NFU Cymru President, John Davies (1)

NFU Cymru President John Davies

Westminster’s decision to slash Wales's agricultural budget has been branded a “bitter blow at a critical and extremely uncertain time” for Welsh farmers.

Chancellor Rishi Sunak revealed in Wednesday’s (25 November) spending review that Wales’s farming budget would be cut by at least £95 million for the coming financial year.

Wales’ agricultural and rural development budget was expected to have been £337m following a 2019 Conservative manifesto promise. But the 2021-2022 budget will now be £242m - a cut of around 28 per cent.

NFU Cymru President John Davies said: “The apparent £95 million shortfall in the Chancellor’s spending review is a bitter blow for Welsh farmers at what is a critical and extremely uncertain time for our industry.

“In the build-up to the EU Referendum and thereafter, we have been consistently told that funding for Welsh farming would be maintained and protected following our departure from the EU - we were told Welsh farming would not receive a penny less in funding as we move out of the CAP.

“Now we appear to be in a position where Welsh agriculture looks like it will lose £95 million of funding that it can ill afford to lose at any time, never mind with widescale and unprecedented changes and uncertainty lying ahead for the sector. We are a matter of weeks away from the ending of the Brexit transition period, with the potential for significant disruption to our markets for agricultural produce, alongside the massive disruption in the UK food supply chain caused by the Covid-19 pandemic.”

Responding to the Chancellor’s announcement, NFU President Minette Batters said: “Today’s announcement presents a mixed picture for our farmer and grower members. For farmers in England, it is good news that the government has confirmed its manifesto pledge to maintain existing levels of farm support.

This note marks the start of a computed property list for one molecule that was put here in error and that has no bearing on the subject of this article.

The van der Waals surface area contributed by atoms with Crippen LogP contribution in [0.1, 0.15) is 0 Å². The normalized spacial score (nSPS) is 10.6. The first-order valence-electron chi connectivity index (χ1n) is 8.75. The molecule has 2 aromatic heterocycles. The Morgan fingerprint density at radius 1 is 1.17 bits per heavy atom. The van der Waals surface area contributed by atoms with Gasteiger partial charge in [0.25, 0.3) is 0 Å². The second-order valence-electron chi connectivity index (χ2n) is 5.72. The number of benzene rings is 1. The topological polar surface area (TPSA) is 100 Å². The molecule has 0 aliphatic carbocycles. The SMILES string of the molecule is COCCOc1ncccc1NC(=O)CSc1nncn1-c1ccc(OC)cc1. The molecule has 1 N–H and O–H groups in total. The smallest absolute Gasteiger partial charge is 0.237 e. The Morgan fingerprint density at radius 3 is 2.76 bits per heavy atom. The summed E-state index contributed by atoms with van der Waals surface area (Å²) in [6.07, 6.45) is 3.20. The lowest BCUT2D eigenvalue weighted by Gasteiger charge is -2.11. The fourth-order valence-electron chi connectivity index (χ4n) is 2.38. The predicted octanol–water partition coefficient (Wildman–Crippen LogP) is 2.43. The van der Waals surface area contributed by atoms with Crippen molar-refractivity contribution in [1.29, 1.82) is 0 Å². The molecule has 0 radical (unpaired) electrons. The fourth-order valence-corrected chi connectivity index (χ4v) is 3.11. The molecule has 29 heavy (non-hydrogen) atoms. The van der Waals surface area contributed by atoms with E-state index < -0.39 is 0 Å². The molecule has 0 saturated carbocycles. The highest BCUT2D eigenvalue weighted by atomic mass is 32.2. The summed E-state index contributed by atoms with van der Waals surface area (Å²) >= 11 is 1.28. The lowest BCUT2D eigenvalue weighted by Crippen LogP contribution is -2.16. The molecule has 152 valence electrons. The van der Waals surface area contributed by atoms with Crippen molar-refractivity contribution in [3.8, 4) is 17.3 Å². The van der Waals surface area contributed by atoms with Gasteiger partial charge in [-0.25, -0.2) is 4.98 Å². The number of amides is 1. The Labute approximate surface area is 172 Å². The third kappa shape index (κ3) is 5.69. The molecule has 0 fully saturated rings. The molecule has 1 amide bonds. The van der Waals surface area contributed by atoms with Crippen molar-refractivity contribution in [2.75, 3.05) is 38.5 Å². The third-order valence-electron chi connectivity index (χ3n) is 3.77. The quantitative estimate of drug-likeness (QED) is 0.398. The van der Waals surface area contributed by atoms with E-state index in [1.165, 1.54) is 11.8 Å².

“However Welsh farmers appear to be facing a significant funding gap of £95 million, compared to existing EU funding. This is unacceptable and clearly not consistent with the government’s levelling up agenda. The UK government must preserve existing levels of funding for Welsh agriculture.”

Any reduction in Welsh funding puts at risk the unparalleled contribution that Welsh farming makes to society in Wales, being the cornerstone of the multi-billion pound Welsh food and drink supply chain that employs 229,000 across the whole supply chain with 78,000 of these employed in the Food and Farming Priority Sector, Davies warned. The prospect of such a funding cut is a severe blow to the industry’s future ambitions.

“We seek urgent clarification from our elected governments as to how they will resolve this funding shortfall,' he said. 'If our fears around future funding are realised, I am afraid it will be bleak news for everyone associated with Welsh agriculture and is clearly not consistent with the government’s levelling up agenda. It is simply not acceptable that Welsh farmers will be the ones left to suffer.”

The Chancellor's announcement came just days after devolved regions - Wales, Scotland and Northern Ireland - wrote to Defra Secretary George Eustice urging him to provide assurances that the budget for agriculture would be maintained.